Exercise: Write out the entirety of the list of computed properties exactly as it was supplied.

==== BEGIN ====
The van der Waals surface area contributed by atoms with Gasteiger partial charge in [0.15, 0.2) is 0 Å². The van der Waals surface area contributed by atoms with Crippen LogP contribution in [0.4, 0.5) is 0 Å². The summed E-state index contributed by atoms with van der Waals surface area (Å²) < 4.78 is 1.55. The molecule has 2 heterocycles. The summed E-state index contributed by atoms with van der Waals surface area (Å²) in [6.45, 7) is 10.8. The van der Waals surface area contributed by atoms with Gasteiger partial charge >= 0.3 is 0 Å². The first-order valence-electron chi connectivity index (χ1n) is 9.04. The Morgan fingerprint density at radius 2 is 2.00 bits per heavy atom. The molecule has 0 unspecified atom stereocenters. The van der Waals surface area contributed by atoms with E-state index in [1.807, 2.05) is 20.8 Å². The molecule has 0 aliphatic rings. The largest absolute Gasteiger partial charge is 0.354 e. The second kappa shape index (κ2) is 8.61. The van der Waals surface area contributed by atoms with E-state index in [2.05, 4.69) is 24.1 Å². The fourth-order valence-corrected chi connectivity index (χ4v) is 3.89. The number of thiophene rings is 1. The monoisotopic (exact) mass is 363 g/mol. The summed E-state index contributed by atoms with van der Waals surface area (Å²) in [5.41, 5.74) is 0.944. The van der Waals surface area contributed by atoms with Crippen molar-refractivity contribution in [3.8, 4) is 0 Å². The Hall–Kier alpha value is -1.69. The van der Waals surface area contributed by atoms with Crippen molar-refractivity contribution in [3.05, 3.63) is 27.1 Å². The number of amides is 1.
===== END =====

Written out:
The van der Waals surface area contributed by atoms with Gasteiger partial charge in [0.15, 0.2) is 0 Å². The van der Waals surface area contributed by atoms with Crippen LogP contribution in [0.4, 0.5) is 0 Å². The summed E-state index contributed by atoms with van der Waals surface area (Å²) < 4.78 is 1.55. The molecule has 2 heterocycles. The summed E-state index contributed by atoms with van der Waals surface area (Å²) in [6.45, 7) is 10.8. The van der Waals surface area contributed by atoms with Gasteiger partial charge >= 0.3 is 0 Å². The first-order valence-electron chi connectivity index (χ1n) is 9.04. The Morgan fingerprint density at radius 2 is 2.00 bits per heavy atom. The molecule has 0 unspecified atom stereocenters. The van der Waals surface area contributed by atoms with E-state index in [1.807, 2.05) is 20.8 Å². The molecule has 0 aliphatic rings. The largest absolute Gasteiger partial charge is 0.354 e. The second kappa shape index (κ2) is 8.61. The van der Waals surface area contributed by atoms with E-state index in [2.05, 4.69) is 24.1 Å². The fourth-order valence-corrected chi connectivity index (χ4v) is 3.89. The number of thiophene rings is 1. The monoisotopic (exact) mass is 363 g/mol. The summed E-state index contributed by atoms with van der Waals surface area (Å²) in [5.41, 5.74) is 0.944. The van der Waals surface area contributed by atoms with Crippen molar-refractivity contribution in [3.8, 4) is 0 Å². The Hall–Kier alpha value is -1.69. The van der Waals surface area contributed by atoms with Crippen molar-refractivity contribution in [3.05, 3.63) is 27.1 Å². The number of amides is 1.